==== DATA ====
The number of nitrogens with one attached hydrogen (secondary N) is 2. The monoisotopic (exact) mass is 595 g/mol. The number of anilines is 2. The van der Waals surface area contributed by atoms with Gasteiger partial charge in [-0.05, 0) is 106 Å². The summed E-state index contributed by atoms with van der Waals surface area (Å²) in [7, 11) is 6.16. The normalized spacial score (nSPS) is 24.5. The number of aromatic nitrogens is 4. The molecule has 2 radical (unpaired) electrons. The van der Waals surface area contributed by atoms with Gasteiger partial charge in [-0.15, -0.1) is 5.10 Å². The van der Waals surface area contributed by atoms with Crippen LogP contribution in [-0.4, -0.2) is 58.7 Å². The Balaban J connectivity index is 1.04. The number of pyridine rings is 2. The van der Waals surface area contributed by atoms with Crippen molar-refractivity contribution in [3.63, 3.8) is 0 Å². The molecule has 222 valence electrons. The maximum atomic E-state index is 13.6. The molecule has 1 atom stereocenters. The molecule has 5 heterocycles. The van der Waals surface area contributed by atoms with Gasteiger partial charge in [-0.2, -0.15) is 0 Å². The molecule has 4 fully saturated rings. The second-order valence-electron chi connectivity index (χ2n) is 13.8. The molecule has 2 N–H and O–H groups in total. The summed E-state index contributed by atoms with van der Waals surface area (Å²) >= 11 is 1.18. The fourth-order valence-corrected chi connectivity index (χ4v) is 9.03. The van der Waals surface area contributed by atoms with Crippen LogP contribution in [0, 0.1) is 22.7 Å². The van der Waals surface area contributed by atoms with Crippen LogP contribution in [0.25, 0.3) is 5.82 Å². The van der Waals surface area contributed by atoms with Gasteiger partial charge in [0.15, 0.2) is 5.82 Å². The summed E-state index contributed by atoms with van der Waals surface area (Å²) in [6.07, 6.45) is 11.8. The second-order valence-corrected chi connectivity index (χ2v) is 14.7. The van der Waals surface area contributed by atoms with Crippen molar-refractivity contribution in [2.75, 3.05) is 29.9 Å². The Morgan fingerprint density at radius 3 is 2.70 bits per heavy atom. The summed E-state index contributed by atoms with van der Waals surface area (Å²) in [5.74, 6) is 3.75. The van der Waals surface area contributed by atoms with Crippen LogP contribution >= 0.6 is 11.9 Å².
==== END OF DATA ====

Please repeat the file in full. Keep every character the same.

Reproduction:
The number of nitrogens with one attached hydrogen (secondary N) is 2. The monoisotopic (exact) mass is 595 g/mol. The number of anilines is 2. The van der Waals surface area contributed by atoms with Gasteiger partial charge in [-0.05, 0) is 106 Å². The summed E-state index contributed by atoms with van der Waals surface area (Å²) in [7, 11) is 6.16. The normalized spacial score (nSPS) is 24.5. The number of aromatic nitrogens is 4. The molecule has 2 radical (unpaired) electrons. The van der Waals surface area contributed by atoms with Gasteiger partial charge in [-0.15, -0.1) is 5.10 Å². The van der Waals surface area contributed by atoms with Crippen LogP contribution in [-0.4, -0.2) is 58.7 Å². The Balaban J connectivity index is 1.04. The number of pyridine rings is 2. The van der Waals surface area contributed by atoms with Crippen molar-refractivity contribution in [3.63, 3.8) is 0 Å². The molecule has 222 valence electrons. The maximum atomic E-state index is 13.6. The molecule has 1 atom stereocenters. The molecule has 5 heterocycles. The van der Waals surface area contributed by atoms with Gasteiger partial charge in [-0.2, -0.15) is 0 Å². The molecule has 4 fully saturated rings. The second-order valence-electron chi connectivity index (χ2n) is 13.8. The molecule has 2 N–H and O–H groups in total. The summed E-state index contributed by atoms with van der Waals surface area (Å²) >= 11 is 1.18. The fourth-order valence-corrected chi connectivity index (χ4v) is 9.03. The van der Waals surface area contributed by atoms with Crippen LogP contribution in [0, 0.1) is 22.7 Å². The van der Waals surface area contributed by atoms with Crippen LogP contribution in [0.25, 0.3) is 5.82 Å². The van der Waals surface area contributed by atoms with Gasteiger partial charge in [0.15, 0.2) is 5.82 Å². The summed E-state index contributed by atoms with van der Waals surface area (Å²) in [6.07, 6.45) is 11.8. The second-order valence-corrected chi connectivity index (χ2v) is 14.7. The van der Waals surface area contributed by atoms with Crippen molar-refractivity contribution in [2.75, 3.05) is 29.9 Å². The Morgan fingerprint density at radius 3 is 2.70 bits per heavy atom. The summed E-state index contributed by atoms with van der Waals surface area (Å²) in [5.74, 6) is 3.75. The van der Waals surface area contributed by atoms with Crippen LogP contribution >= 0.6 is 11.9 Å².